A giant panda walks through foliage at the Beijing Zoo on June 5, 2012 in Beijing, China. The giant panda dwell in a few mountain ranges in central China, in Sichuan, Shaanxi, and Gansu provinces. (Credit: Lintao Zhang/Getty Images)
The giant panda’s habitat is smaller and more fragmented than when it landed on the endangered species list, despite recently growing population numbers, a new study shows.
The study used geospatial technologies and remote sensing data to map recent land-use changes and the development of roads within the panda’s habitat.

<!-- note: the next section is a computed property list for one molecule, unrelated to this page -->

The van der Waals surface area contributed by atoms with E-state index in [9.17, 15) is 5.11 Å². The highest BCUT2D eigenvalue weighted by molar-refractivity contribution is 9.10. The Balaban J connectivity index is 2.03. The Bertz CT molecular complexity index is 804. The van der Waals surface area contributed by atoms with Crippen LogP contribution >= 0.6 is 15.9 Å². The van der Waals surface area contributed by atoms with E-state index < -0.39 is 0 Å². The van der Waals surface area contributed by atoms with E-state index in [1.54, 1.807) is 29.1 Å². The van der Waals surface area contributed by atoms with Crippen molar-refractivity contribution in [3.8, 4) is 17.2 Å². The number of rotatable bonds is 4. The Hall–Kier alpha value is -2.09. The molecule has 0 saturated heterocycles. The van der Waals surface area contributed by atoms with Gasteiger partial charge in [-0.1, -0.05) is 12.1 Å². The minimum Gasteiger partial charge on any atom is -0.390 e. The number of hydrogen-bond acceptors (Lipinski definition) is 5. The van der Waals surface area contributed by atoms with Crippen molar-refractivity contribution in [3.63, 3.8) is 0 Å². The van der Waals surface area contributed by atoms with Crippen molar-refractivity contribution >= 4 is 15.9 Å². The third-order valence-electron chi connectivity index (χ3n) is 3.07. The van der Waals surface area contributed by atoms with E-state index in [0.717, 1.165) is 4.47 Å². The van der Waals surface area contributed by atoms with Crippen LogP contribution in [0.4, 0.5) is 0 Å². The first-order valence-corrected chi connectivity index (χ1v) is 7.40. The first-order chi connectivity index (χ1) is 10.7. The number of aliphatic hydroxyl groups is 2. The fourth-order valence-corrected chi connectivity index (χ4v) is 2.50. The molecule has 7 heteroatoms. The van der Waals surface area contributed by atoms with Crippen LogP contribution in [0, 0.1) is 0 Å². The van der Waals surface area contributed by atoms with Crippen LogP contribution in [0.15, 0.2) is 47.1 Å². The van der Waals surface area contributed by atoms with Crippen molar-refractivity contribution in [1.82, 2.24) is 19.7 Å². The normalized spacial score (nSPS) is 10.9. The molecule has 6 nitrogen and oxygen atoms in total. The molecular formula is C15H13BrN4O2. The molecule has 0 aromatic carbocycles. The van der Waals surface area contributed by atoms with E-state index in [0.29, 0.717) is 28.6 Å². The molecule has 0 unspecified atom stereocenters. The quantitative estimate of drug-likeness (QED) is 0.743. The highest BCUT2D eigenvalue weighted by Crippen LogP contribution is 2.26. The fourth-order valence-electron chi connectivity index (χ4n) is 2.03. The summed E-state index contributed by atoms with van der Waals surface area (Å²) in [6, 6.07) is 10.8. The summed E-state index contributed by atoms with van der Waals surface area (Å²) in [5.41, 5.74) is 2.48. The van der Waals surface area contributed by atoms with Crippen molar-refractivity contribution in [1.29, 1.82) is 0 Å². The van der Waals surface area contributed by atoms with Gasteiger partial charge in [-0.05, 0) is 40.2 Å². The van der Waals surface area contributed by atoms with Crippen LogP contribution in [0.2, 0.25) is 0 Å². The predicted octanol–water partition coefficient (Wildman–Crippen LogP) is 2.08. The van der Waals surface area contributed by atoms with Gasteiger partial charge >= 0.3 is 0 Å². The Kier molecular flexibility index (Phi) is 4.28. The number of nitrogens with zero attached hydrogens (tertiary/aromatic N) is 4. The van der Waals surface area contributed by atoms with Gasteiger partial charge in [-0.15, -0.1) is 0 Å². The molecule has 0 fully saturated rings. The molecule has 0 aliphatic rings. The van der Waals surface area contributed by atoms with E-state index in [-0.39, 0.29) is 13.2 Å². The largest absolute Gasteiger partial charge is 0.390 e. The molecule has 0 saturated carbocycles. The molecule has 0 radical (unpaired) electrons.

“The International Union for Conservation of Nature (IUCN) has recently changed the status of the giant panda from ‘endangered’ to the less threatened ‘vulnerable,'” says Stuart L. Pimm, professor of conservation ecology at Duke University’s Nicholas School of the Environment. “This was based on the increasing numbers, which are a very encouraging sign, of course.”